Working in Portugal
Portugal’s beautiful beaches and climates make it an attractive location, but what key information do you need to know when working there? Not only does England’s rainy weather encourage movement to Portugal but many other features such as lower house prices entice individuals to this sunny destination.
The increasingly declining unemployment rates makes the country more appealing, although is still higher than the UK at 10.5%.
Temporary and permanent work in Portugal
Only non-EU citizens require a visa, residence and work permit to live and work in the country. According to the European Commission, European Union (EU) citizens have the right to:
- Move within the EU and work without a work permit
- Remain in the country even after employment has finished
Finding permanent jobs in Portugal has become increasing more difficult since the economic crisis; however jobs are still commonly found in the tourism sector for seasonal work similarly to its Iberian neighbour Spain. The tourist hot spot means the English language is a highly sought skill, creating a demand for English teacher in the industry, but an undergraduate degree and a TEFL certification is essential.
Culture in Portugal
Are you moving to Portugal? The main cultural difference between the UK is of course the language. Portuguese is the common spoke language; however English is widely understood due to their dependence on the tourist sector.
There is generally a relaxing attitude towards time in Portugal, it is not uncommon for individuals to be five minutes late to interviews. Punctuality is more important in the North of the country in comparison to the South. Non verbal greetings are usually a kiss on each cheek but hand shakes are acceptable. Be aware that touching and close proximity is common and can be seen as offensive if you step away from an acquaintance .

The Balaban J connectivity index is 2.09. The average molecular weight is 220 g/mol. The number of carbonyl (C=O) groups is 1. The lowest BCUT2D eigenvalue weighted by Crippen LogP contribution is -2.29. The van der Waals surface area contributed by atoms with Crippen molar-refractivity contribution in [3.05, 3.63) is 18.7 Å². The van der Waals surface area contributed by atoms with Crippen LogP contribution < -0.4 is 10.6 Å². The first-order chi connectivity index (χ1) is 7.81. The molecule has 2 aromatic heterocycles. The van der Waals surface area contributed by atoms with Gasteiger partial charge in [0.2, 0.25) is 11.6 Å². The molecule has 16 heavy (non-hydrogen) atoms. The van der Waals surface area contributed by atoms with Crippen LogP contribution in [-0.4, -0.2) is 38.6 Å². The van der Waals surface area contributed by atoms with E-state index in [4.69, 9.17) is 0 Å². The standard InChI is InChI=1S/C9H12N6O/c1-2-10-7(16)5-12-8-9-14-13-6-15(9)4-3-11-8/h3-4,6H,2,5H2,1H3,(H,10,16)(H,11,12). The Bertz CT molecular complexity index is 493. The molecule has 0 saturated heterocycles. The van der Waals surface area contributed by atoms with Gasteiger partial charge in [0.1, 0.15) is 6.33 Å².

Showing signs of respect by giving gifts is common in a business environment, it isn’t seen as a bribe like it would in the UK.
Major industries in Portugal
The service sector in Portugal dominates the economy; however is still slow moving since the crisis. A large growth occurring in the telecommunication sector shows a large percentage of job creation. Other major industries include:
- Financial services
Some industries including; the IT sector, health sector, tourism sector (although tend to be seasonal jobs), the agricultural sector and communications/call centre sector, claim to have a shortage in skilled workers. Similarly to the UK a normal working week in Portugal is made up of 40 hours a week but can be up to 60.
Job vacancies in Portugal
Since the crisis the government are trying to encourage entrepreneurs to start up businesses within the country and large amounts of money has been invested into Portugal ventures. Online applications are common and jobs can also be obtained from newspapers, yellow pages and job websites which include:
- Empregos online
- Portuguese employment service
- SAPO emprego
A typical application consists of a CV, cover letter and psychometric/ psychological tests. Cover letters should not exceed one page but a CV can be up to four pages long. Unless specified elsewhere the forms should always been written in Portuguese, it is also common to add a photograph of yourself to your CV. There is usually a delay in the response time after an interview and can take up to some time before receiving feedback.